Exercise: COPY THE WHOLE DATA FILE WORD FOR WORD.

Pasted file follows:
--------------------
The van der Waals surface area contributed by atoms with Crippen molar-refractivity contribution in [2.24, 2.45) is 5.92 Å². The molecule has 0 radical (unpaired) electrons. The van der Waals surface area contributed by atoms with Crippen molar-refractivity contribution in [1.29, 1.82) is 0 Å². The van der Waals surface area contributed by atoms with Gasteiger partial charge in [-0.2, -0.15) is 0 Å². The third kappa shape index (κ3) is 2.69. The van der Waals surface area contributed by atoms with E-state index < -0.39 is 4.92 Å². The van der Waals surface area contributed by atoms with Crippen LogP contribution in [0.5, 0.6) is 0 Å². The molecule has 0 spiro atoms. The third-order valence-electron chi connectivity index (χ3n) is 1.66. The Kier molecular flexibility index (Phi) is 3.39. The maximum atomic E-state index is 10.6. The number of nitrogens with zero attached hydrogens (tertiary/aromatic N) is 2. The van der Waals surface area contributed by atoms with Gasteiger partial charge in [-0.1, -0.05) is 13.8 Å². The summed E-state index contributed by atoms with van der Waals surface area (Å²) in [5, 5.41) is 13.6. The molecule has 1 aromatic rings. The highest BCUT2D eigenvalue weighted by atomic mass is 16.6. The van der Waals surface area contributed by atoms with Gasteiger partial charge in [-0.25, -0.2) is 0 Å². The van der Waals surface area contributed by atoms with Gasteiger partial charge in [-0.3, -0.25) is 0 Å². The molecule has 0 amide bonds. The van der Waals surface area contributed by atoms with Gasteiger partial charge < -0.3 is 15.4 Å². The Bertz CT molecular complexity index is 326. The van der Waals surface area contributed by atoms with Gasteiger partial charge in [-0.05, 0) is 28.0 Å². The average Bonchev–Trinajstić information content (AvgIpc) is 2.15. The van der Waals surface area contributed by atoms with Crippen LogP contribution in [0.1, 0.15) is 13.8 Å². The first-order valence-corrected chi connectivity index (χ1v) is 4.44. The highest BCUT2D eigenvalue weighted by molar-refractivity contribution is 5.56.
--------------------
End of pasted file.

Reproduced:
The van der Waals surface area contributed by atoms with Crippen molar-refractivity contribution in [2.24, 2.45) is 5.92 Å². The molecule has 0 radical (unpaired) electrons. The van der Waals surface area contributed by atoms with Crippen molar-refractivity contribution in [1.29, 1.82) is 0 Å². The van der Waals surface area contributed by atoms with Gasteiger partial charge in [-0.2, -0.15) is 0 Å². The third kappa shape index (κ3) is 2.69. The van der Waals surface area contributed by atoms with E-state index < -0.39 is 4.92 Å². The van der Waals surface area contributed by atoms with Crippen LogP contribution in [0.5, 0.6) is 0 Å². The molecule has 0 spiro atoms. The third-order valence-electron chi connectivity index (χ3n) is 1.66. The Kier molecular flexibility index (Phi) is 3.39. The maximum atomic E-state index is 10.6. The number of nitrogens with zero attached hydrogens (tertiary/aromatic N) is 2. The van der Waals surface area contributed by atoms with Gasteiger partial charge in [-0.1, -0.05) is 13.8 Å². The summed E-state index contributed by atoms with van der Waals surface area (Å²) in [5, 5.41) is 13.6. The molecule has 1 aromatic rings. The highest BCUT2D eigenvalue weighted by atomic mass is 16.6. The van der Waals surface area contributed by atoms with Gasteiger partial charge in [-0.25, -0.2) is 0 Å². The van der Waals surface area contributed by atoms with Gasteiger partial charge in [-0.3, -0.25) is 0 Å². The molecule has 0 amide bonds. The van der Waals surface area contributed by atoms with Gasteiger partial charge < -0.3 is 15.4 Å². The Bertz CT molecular complexity index is 326. The van der Waals surface area contributed by atoms with Gasteiger partial charge in [-0.05, 0) is 28.0 Å². The average Bonchev–Trinajstić information content (AvgIpc) is 2.15. The van der Waals surface area contributed by atoms with Crippen LogP contribution in [0.1, 0.15) is 13.8 Å². The first-order valence-corrected chi connectivity index (χ1v) is 4.44. The highest BCUT2D eigenvalue weighted by molar-refractivity contribution is 5.56.